I would say, if anyone has a low view of a profession, they should try it for themselves. The CEO of Waste Management had his eyes opened when he went out on the ground floor. If teachers, or any profession really, could get more people to do this, they probably could get better help from administrators, government officials, parents, and the like - as to do their jobs better. We all could.
"Those who can't, teach." :)
As a former school board member, I love this post. You provided a lot of insight as to the plight of great teachers.
Originally Posted by twinsfan34
I wonder what you think about the idea of a uniform national math curriculum (with multiple tracks). It seems to me that this would reduce the burden by providing lesson plans for teachers, and it could be paired with online support for students. I also think that math would be the best subject to try this, because there should be less regional variation compared with other subjects.
People with the greatest talents will gravitate towards the top of their profession. What brings the most prestige, personal benefit, or pay? Top athletes get to pick where they play based on where they can win, get paid and/or be the Man on the team (see marbury). Most teachers get into teaching for the love of kids and a desire to make a difference in young lives (I have not met one that did not say this but I will leave room for error saying most) when we do not respect the profession, pay poorly, and the benefits are gone because they work other jobs in the summers, how do you expect to draw greatness into the profession. Like the Houston Astros, you get what you pay for.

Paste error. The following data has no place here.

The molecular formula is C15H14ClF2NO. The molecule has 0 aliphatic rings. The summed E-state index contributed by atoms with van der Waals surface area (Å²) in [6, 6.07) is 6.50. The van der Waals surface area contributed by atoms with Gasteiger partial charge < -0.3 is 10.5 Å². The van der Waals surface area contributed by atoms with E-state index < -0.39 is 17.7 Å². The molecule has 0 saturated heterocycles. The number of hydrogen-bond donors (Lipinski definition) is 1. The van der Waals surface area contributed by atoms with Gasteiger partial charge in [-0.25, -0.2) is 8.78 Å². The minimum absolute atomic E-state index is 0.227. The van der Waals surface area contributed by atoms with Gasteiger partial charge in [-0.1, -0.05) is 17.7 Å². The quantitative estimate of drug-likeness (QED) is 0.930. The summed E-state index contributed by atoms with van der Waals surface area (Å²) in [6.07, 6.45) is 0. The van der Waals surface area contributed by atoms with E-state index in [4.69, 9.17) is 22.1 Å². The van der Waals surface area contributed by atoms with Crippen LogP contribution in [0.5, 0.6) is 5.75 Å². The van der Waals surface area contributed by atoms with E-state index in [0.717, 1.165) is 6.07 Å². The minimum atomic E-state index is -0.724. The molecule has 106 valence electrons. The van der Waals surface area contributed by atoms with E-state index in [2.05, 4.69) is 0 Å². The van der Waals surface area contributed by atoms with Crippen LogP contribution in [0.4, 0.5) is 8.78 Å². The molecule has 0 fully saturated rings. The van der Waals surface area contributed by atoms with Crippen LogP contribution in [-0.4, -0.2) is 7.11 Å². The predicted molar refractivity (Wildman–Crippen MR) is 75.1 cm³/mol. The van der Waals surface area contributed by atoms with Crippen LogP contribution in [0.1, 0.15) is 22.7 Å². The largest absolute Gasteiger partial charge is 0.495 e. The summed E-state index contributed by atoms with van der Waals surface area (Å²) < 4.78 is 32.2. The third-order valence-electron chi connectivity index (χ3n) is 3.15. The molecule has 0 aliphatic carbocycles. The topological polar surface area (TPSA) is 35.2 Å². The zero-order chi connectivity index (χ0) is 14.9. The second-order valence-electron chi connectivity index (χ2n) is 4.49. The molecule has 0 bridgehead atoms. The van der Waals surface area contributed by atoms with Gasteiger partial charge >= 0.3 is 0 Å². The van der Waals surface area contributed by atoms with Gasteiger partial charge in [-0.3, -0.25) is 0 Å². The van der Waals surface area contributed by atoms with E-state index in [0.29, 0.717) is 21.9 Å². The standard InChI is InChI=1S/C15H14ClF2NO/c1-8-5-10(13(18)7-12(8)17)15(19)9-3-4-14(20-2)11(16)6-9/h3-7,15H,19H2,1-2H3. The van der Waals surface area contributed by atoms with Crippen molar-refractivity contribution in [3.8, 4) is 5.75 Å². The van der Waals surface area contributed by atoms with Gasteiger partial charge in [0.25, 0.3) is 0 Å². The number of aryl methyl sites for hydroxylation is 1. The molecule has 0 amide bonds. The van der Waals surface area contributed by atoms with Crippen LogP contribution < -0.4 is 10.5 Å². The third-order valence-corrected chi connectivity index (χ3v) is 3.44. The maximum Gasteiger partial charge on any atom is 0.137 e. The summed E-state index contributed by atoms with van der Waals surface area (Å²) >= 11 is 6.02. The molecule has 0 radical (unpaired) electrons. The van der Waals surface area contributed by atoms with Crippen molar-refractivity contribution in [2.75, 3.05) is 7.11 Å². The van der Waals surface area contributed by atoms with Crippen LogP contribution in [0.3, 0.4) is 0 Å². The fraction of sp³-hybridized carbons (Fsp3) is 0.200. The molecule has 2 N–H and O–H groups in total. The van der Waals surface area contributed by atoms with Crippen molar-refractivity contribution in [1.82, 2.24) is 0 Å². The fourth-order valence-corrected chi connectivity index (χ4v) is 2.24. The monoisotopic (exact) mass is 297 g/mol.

I am a Special Education Teacher. I have been assaulted several times this year and I am told by administration that if I get hit or kicked it is my fault for not moving out of the way. Students cannot be restrained without consequences (hours of paperwork or administrative discipline) even when assaultive due to recent state law changes. Don't put down what others do until you've walked in their shoes. It is a fairly thankless job.
Tomorrow I will be in my office working to get caught up on paperwork. Several teachers are planning this together so we can also have a lunch together. The grass is always greener in the neighbours lawn isn't it?